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I've been trying to figure out how this is even possible. So I have an ASP.Net website. In the rendered HTML something like

<script type="text/javascript">
alert('should run once');
if(x === undefined){
  var x=true;
  alert('new x variable');
}else{
  alert('x exists');
}
</script>

However, for whatever reason what should run once, actually runs twice. When debugging under Firebug, I actually single step up to the alertnew x variable and at that point it will appear to display two alerts at once. Afterwards, it skips to x exists as if there are two separate threads running this same code. This does not occur in Internet Explorer 8, but does occur in Chrome and Firefox (latest versions as of this date)

So this what the alerts spit out as:

  1. should run once
  2. new x variable
  3. should run once
  4. x exists

I know I could workaround it by wrapping everything in a has_run variable, but I'd prefer to understand what is going on here.

The script block is not registered or anything, it is inserted plainly through a Literal control. Also, there is an UpdatePanel on the page, but this script block is not within the UpdatePanel, and I've confirmed that no UpdatePanel is doing a refresh. I've triple checked that this code is only in my HTML once. And no other HTTP requests(such as for an UpdatePanel) is being made when this loads. Just a few jQuery.ajax loads.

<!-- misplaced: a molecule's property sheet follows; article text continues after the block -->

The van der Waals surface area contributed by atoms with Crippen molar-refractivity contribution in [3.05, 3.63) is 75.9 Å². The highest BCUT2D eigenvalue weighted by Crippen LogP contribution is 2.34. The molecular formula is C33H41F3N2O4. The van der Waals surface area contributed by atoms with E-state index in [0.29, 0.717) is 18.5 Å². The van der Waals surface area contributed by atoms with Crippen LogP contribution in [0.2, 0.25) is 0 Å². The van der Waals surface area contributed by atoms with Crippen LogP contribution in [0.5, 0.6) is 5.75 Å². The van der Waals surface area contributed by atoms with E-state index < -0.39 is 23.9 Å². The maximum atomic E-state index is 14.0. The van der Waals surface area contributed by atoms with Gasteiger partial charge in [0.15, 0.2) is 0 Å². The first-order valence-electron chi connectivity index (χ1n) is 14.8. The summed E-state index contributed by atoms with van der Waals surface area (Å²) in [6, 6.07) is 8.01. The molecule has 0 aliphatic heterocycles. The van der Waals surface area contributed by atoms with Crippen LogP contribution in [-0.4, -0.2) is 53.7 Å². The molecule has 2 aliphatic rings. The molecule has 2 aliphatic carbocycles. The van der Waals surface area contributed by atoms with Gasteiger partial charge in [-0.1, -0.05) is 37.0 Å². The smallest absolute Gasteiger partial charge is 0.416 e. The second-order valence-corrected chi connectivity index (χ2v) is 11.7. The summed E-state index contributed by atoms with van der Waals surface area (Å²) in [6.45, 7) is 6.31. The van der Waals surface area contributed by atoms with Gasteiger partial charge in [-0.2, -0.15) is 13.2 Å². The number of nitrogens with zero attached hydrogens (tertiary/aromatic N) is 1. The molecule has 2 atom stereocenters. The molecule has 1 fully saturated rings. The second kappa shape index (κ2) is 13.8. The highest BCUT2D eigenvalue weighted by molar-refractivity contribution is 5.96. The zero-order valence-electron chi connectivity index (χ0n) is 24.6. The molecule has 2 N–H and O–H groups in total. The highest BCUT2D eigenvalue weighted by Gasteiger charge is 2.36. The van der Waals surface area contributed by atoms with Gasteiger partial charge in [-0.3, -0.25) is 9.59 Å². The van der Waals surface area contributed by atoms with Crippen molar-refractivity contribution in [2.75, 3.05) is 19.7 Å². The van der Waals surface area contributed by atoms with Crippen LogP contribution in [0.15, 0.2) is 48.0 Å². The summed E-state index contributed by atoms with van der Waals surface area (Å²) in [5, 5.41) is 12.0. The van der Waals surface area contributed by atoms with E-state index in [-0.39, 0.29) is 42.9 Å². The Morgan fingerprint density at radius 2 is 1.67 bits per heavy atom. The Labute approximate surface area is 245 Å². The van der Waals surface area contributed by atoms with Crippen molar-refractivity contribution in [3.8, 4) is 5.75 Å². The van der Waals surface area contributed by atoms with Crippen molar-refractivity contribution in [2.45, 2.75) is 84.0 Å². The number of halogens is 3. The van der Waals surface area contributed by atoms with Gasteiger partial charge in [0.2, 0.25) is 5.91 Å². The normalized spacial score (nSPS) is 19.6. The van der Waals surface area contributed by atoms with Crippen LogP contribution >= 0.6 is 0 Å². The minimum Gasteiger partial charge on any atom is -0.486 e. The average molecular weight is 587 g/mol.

How is this even possible? How do I fix it?

share|improve this question
    
Do you have any iframes that are using the same script? – Chris Laplante Aug 3 '11 at 20:00
1  
Using jsfiddle it works as intended (jsfiddle.net/4Zmuh) but when used on a blank test page it returns the same results that you are getting. – ssell Aug 3 '11 at 20:02
    
@simple no I do not – Earlz Aug 3 '11 at 20:02
    
@ssel what do you mean a blank test page? – Earlz Aug 3 '11 at 20:03
1  
I think you need to make the "divide to conquer" rule, by starting cleaning your page from code and from scripts till you get it working and at that stage you can know where is the root of the problem. – Samir Adel Aug 3 '11 at 20:09

I've figured this out with the help of @mikemanne

jQuery.dialog will move the dialog div in the DOM. So what this means is that it causes it to get executed twice, apparently possibly in a different thread causing erratic behavior.

An example: http://jsbin.com/akacah

share|improve this answer
    
Interesting! Glad you got it figured out - thanks for sharing the result. A related issue I've encountered with jQueryUI components is: by default they are rendered outside the ASP.NET <form> tag. Thus, any ASP.NET components in them are NOT included in the ViewState. This SO discussion addresses that problem: stackoverflow.com/questions/757232/…. Cheers! – mikemanne Aug 3 '11 at 20:33
    
I've had this problem before. For some reason it didn't dawn on me that DOM manipulation could cause scripts to get executed twice though – Earlz Aug 3 '11 at 20:38
1  
These quirks are why I try REALLY hard to keep all my JS in the HEAD, and out of the body. But sometimes it's unavoidable. – mikemanne Aug 3 '11 at 20:41

var x = true; is hoisted above the if statement!

share|improve this answer
    
Not true. The var x part is hoisted, but the = true remains in the if statement. – anonymous coward Aug 30 '11 at 9:58
1  
you are correct. – Nathan Romano Sep 16 '11 at 22:09

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